Honolulu rail project relying too much on consultants, finds auditor report

01 February 2019 Consulting.us

A recent report from the state auditor of Hawaii is critical of the Honolulu Authority for Rapid Transportation's (HART) reliance on outside consultants. The agency, tasked with building an urban rail project in the state capital, last year spent nearly $10 million on fewer than 20 contract workers from a single engineering consultancy

The cost of Honolulu’s 20-mile elevated rail project has now ballooned to $9.2 million from the original $5.1 billion estimate. The spiraling costs have led to an audit mandated by the state legislature.

One of the issues highlighted by the state auditor’s report is that HART is over-reliant on consultant contractors.

Nineteen senior management positions at HART are staffed by HDR Engineering Inc., a 10,000-employee consulting giant based in Omaha, Nebraska. The 19 contract workers were paid $9.6 million for their services last year - or $505,260 per worker. HDR consultants occupy four of the top six management positions overseeing the project - including project director and director of design - and answer directly to HART CEO Andrew Robbins.

Other third-party consultants working for the transport agency include CH2M Hill, a Colorado-based engineering consultancy that is now a part of Jacobs Engineering Group.

Honolulu rail project relying too much on consultants, finds auditor report

One of the major problems with the heavy reliance on consultants is that there is decreased oversight of those employees, according to the audit report. “[HART] does not evaluate the performance of the embedded HDR employees; HART does not even evaluate HDR, generally. But HART’s ability to complete the project within the current budget and by the current opening date is dependent on HDR’s employees.”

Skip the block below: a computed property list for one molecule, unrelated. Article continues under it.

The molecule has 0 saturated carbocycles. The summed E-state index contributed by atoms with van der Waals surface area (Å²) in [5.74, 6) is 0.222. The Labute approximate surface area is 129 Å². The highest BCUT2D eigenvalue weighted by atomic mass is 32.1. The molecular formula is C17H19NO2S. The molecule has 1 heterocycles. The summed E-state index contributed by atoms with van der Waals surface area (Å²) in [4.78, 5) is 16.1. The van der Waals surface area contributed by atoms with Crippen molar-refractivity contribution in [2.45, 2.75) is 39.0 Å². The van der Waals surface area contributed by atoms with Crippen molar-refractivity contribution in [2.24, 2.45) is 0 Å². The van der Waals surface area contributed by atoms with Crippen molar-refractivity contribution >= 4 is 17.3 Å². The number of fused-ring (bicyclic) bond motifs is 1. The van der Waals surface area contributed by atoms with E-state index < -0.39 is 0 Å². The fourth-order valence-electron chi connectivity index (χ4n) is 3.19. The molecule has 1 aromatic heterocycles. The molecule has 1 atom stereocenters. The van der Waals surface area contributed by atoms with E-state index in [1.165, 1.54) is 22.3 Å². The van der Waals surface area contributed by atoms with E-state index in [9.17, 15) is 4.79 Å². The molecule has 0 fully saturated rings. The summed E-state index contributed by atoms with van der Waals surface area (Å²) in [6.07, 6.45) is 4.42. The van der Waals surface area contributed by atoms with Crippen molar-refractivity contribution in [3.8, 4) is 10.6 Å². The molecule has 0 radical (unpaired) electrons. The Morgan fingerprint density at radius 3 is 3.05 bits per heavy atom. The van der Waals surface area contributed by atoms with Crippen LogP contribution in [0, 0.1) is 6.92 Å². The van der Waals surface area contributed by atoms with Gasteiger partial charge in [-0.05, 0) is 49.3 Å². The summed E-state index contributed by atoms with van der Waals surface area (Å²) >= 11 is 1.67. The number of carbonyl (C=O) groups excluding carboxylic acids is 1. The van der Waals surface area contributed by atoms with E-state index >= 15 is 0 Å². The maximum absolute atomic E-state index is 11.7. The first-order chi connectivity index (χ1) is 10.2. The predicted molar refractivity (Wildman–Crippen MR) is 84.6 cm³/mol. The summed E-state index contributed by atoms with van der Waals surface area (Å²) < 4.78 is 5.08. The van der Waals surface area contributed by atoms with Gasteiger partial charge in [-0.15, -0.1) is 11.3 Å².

As such, HDR employees oversee and evaluate the work of the employees working in the government agency. This leads to “consultants managing consultants,” as the report puts it, with little monitoring or oversight from the agency itself. For a project that’s ballooning in cost, this is an issue.

HART has stated it hired the consultants for the typical reasons: a lack of relevant expertise in the bureaucratic talent pool, and an inability to attract the needed experts at government standard wages.

“It’s not unusual on a project like this that we would have seconded employees, embedded in our organization to provide the rail expertise that we need," Robbins said. “The kinds of people we would need ... we would not just generally find in a place that’s never had rail before.”

Robbins also said that because the project was “temporary,” it made more sense to hire consultants rather than employees who would have to be let go upon the project's conclusion.

Meanwhile, the state auditor’s report notes that the Federal Transit Administration (FTA) was also critical of HART’s reliance on consultants, with the FTA recommending that city employees be hired to eventually replace consultants, to create stronger ownership and control of the project.

HART says it will transfer 10-20% of consultant jobs to municipal employees over the next few years. As of December, the ratio of HART employees to consultants was 117:18.

Related: Santa Barbara hires consultancy Kosmont for downtown revitalization


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